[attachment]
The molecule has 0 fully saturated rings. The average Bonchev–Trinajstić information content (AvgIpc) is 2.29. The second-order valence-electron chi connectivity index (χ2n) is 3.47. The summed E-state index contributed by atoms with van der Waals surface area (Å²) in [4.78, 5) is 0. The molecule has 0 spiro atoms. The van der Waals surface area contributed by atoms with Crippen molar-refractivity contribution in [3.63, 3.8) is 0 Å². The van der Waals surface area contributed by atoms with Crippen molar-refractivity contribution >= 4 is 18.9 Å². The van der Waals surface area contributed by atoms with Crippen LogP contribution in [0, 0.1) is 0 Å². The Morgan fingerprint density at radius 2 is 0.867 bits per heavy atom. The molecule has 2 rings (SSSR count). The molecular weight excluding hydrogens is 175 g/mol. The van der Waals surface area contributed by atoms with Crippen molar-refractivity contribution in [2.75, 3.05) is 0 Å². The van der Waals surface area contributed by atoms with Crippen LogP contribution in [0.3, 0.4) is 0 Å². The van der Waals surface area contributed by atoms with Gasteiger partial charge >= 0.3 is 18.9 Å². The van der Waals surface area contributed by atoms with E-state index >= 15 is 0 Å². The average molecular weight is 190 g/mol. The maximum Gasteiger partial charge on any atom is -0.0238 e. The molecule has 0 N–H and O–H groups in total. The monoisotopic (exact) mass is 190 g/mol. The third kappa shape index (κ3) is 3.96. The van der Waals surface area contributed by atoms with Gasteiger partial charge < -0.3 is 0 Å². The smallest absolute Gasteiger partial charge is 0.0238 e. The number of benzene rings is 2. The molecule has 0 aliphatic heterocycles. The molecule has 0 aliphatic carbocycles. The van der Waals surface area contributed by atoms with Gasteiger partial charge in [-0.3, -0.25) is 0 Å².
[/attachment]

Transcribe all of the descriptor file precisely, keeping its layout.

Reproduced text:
The molecule has 0 fully saturated rings. The average Bonchev–Trinajstić information content (AvgIpc) is 2.29. The second-order valence-electron chi connectivity index (χ2n) is 3.47. The summed E-state index contributed by atoms with van der Waals surface area (Å²) in [4.78, 5) is 0. The molecule has 0 spiro atoms. The van der Waals surface area contributed by atoms with Crippen molar-refractivity contribution in [3.63, 3.8) is 0 Å². The van der Waals surface area contributed by atoms with Crippen molar-refractivity contribution >= 4 is 18.9 Å². The van der Waals surface area contributed by atoms with Crippen LogP contribution in [0, 0.1) is 0 Å². The Morgan fingerprint density at radius 2 is 0.867 bits per heavy atom. The molecule has 2 rings (SSSR count). The molecular weight excluding hydrogens is 175 g/mol. The van der Waals surface area contributed by atoms with Crippen molar-refractivity contribution in [2.75, 3.05) is 0 Å². The van der Waals surface area contributed by atoms with Crippen LogP contribution in [0.3, 0.4) is 0 Å². The van der Waals surface area contributed by atoms with Gasteiger partial charge >= 0.3 is 18.9 Å². The van der Waals surface area contributed by atoms with E-state index >= 15 is 0 Å². The average molecular weight is 190 g/mol. The maximum Gasteiger partial charge on any atom is -0.0238 e. The molecule has 0 N–H and O–H groups in total. The monoisotopic (exact) mass is 190 g/mol. The third kappa shape index (κ3) is 3.96. The van der Waals surface area contributed by atoms with Gasteiger partial charge < -0.3 is 0 Å². The smallest absolute Gasteiger partial charge is 0.0238 e. The number of benzene rings is 2. The molecule has 0 aliphatic heterocycles. The molecule has 0 aliphatic carbocycles. The van der Waals surface area contributed by atoms with Gasteiger partial charge in [-0.3, -0.25) is 0 Å².